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A financial history of the COVID-19 crisis

Making financial policy on the hoof is fraught with difficulty, as Rishi Sunak has found having had to tear up his plans for the future just weeks after presenting his spring budget. A little like a car starting a speed wobble, real care needs to be taken in the corrections so as not to amplify the problem. Here we review the measures taken so far in the COVID crisis, and examine the road ahead and the adjustments that may well be needed to steady the economy.

Sunak stood up to the dispatch box at 12.34 pm on the 11th of March to deliver his first budget. Already under pressure to work quickly having been appointed Chancellor just 28 days earlier on the shock resignation of his predecessor Sajid Javid, it was a budget framed to deliver the party manifesto that had helped win the 2019 election with a majority of 80 seats.

In that budget, held against the backdrop of an 8% FTSE 100 drop two days earlier, Sunak announced COVID measures, describing them as ‘Temporary, timely and targeted’ and broadly grouped into three categories costing approximately £12 billion in total.

He awarded just £5bn for the NHS, however noting that ‘whatever extra resources our NHS needs to cope with coronavirus – it will get.’ With hindsight one wonders what they thought the pandemic would look like that afternoon.

£6bn for Tax reliefs, a budget he hoped would stretch to cover rates relief for businesses with rateable values under £50,000, Government funded SSP for 14 days, a £3000 grant for 700,000 small businesses and a COVID Business Interruption Loan Scheme (CBILS) with loans of up to £1.2m, 80% guaranteed by the Government.

And another billion for extended benefits. In retrospect, the Government seems to have had no idea just how serious the economic damage caused by COVID would be.

CBILS proved to be a damp squib, the banks didn’t like the idea as they were exposed to 20% of the losses directly and were overwhelmed by the level of applications. The net result was CBILS did not deliver as British business scrambled to shore up rapidly depleting cash reserves, retreating turnover and collapsing balance sheets.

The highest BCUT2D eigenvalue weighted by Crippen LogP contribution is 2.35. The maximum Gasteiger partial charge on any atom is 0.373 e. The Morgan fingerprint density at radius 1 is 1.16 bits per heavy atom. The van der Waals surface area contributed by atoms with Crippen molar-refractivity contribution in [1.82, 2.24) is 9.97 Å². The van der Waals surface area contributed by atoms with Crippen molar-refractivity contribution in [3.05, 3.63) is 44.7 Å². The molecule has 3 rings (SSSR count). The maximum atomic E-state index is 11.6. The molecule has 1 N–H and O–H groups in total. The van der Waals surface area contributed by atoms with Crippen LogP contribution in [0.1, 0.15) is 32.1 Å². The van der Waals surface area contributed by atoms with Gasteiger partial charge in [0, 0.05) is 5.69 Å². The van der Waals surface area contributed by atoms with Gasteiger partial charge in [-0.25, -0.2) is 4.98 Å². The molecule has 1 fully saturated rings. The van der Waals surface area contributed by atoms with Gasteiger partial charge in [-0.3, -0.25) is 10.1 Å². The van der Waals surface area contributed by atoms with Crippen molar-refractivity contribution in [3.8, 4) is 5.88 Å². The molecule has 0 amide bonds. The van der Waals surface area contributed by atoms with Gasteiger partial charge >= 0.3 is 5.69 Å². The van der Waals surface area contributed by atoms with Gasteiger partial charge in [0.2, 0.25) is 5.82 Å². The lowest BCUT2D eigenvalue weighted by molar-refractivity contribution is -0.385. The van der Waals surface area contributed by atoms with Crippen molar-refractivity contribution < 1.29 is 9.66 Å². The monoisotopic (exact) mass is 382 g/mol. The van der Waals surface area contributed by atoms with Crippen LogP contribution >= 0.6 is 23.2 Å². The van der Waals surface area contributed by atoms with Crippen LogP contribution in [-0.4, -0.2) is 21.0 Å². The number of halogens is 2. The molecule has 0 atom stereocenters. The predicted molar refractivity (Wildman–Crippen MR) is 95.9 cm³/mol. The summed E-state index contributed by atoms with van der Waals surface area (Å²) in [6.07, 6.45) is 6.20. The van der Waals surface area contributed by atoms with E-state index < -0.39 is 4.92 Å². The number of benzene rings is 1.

Not even a week after his budget, the following Tuesday the 17th Sunak extended his rates relief to £20bn, sending £3.5bn to the devolved administrations. The Government’s advice to avoid pubs, clubs and theatres necessitated not just this intervention, but was ‘sufficient for businesses to claim on their insurance where they have appropriate business interruption cover for pandemics in place.’ The cash grant for the smallest 700,000 businesses was extended to £10,000.

Sometimes a Chancellor’s pronouncements are ignored by commercial interests, as with the Banks and their lack of enthusiasm for CBILS. The insurance industry dug its heels in and refused to pay out on business interruption policies ,and it would take the FCA to win a High Court action against Hiscox on the 15th of September before some businesses would see the funds that insurer owed them under their policy.

Sunak also announced that Mortgage lenders were to offer a three month payment holiday to borrowers. However, controversially Business Secretary Alok Sharma told Sky News ‘The Financial Conduct Authority has talked to banks and lenders about this issue . . . and it shouldn’t affect your credit score.’ A point the FCA confirmed on the 20th. Lenders appeared to ignore this using bank statements to weed out those who had taken mortgage holidays and declining their applications later. The FCA was forced to issue a clarification effectively conceding that Mortgage Holidays can impact future applications. Those regulated by the FCA might raise an eyebrow at how easily it batted away the poor advice it gave to consumers in March:

‘Our guidance published in June 2020 (and our previous guidance published in March 2020) makes clear to firms that they should make sure that if you take a payment holiday then it won’t have a negative impact on your credit file. However, you should remember that credit files aren’t the only source of information that lenders can use in lending decisions. Factors other than payment history may also be relevant. For example, lenders may take into account your bank account information, your use of credit products, or how much you are in debt, when
making a lending decision.’

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